So why in the world would Hermione Granger, a third year student at Hogwarts, be allowed to use such a power magic item? Rowling explains that as well:

Even the use of the very limited amount of Time-Turners at the Ministry’s disposal is hedged around with hundreds of laws. While not as potentially dangerous as skipping five centuries, the reuse of a single hour can still have dramatic consequences and the Ministry of Magic seeks the strictest guarantees if it permits the use of these rare and powerful objects. It would surprise most of the magical community to know that TimeTurners are generally only used to solve the most trivial problems of time-management and never for greater or more important purposes, because, as Saul Croaker tells us, “just as the human mind cannot comprehend time, so it cannot comprehend the damage that will ensue if we presume to tamper with its laws.”

So why didn’t Harry just go back and save Sirius or Dobby or his parents? Because he can’t. It’s extremely dangerous, it would probably kill him, and all the Time Turners were destroyed in the Battle of the Department of Mysteries in 1996.


Pensieve (Comments)

  • Iain Walker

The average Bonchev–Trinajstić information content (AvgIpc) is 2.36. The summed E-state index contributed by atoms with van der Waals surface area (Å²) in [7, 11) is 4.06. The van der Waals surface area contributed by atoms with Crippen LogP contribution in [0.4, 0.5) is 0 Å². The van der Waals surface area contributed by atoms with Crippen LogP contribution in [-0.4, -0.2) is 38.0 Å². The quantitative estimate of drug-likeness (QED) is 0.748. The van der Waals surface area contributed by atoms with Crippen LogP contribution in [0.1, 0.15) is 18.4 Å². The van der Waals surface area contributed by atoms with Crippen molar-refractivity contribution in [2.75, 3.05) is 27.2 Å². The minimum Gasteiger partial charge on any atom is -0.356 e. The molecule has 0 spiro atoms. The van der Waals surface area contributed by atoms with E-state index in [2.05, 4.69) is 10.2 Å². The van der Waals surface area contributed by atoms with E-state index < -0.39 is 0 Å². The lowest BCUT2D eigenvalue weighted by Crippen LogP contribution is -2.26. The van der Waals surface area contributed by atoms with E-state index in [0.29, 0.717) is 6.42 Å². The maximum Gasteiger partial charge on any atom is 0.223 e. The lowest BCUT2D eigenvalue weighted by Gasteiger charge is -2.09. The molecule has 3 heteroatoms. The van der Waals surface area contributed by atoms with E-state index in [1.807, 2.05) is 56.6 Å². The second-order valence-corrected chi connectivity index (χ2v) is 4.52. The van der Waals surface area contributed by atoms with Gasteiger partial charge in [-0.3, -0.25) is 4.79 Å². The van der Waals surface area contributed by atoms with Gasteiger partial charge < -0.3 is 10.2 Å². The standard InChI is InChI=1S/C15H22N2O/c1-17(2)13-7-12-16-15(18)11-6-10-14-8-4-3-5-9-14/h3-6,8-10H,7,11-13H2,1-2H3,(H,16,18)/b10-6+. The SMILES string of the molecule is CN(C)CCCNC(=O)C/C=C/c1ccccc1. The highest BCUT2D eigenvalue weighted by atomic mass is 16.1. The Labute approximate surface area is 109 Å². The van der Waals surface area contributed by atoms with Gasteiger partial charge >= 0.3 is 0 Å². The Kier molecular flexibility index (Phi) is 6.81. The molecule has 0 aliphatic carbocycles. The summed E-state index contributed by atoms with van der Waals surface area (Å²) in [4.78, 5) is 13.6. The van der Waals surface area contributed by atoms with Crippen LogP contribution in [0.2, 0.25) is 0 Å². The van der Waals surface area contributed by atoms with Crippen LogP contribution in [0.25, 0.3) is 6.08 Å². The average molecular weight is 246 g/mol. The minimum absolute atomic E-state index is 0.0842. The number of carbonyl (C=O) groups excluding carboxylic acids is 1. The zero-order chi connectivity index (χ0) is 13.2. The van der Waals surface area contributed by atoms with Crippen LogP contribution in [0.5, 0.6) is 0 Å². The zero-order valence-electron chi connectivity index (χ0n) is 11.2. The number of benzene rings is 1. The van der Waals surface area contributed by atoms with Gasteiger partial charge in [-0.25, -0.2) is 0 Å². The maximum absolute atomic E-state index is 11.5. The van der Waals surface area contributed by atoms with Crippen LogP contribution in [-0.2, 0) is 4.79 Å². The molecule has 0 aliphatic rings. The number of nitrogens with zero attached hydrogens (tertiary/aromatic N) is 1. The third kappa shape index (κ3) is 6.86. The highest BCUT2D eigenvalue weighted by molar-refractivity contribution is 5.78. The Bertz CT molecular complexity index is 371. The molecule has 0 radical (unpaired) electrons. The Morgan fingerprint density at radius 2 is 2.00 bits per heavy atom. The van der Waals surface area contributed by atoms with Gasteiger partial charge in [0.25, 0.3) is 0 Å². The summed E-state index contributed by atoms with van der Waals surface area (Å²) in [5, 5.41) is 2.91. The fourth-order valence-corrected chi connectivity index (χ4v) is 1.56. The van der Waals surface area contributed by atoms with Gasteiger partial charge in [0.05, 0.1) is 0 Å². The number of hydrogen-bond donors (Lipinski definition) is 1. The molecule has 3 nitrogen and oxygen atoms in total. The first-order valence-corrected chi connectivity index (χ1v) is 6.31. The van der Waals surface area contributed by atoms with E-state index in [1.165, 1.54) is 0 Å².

Rowling could probably have solved the “Why doesn’t Harry use a Time Turner to do X” problem a lot more easily by making the Stable Time Loop model employed in PoA the only possible model of time travel in the Potterverse (instead of just the safest). I.e., a model where you can’t actually change history – you can only be an agent who brings about what’s already happened. Hence, he can go back in time to save Buckbeak, because Buckbeak didn’t die – Harry and Hermione had already gone back in time to save him (i.e., time loop is already established). But he can’t go back in time to save Sirius, because he’s already seen Sirius die (i.e., no room for time loop to be inserted). Smashing the Time Turners in OotP would probably still be necessary from a story-telling POV, of course, just to prevent him trying.

    • A very excellent point. In PA effect preceded cause, as Harry saw himself conjuring the patronus, meaning that one cannot change time without creating a paradox.

      I.E. had Harry gone back to save Sirius, he never would have needed to go back to save Sirius, therefore he wouldn’t have gone back to save Sirius, therefore Sirius wasn’t saved in the first place, therefore he needed to go back to save…

    • Laineth

      That’s the problem with the info on Pm and the Cursed Child. PoA makes it clear that time travel internally functions on a casual loop. The fundamental nature of time cannot be changed, no matter what device someone has.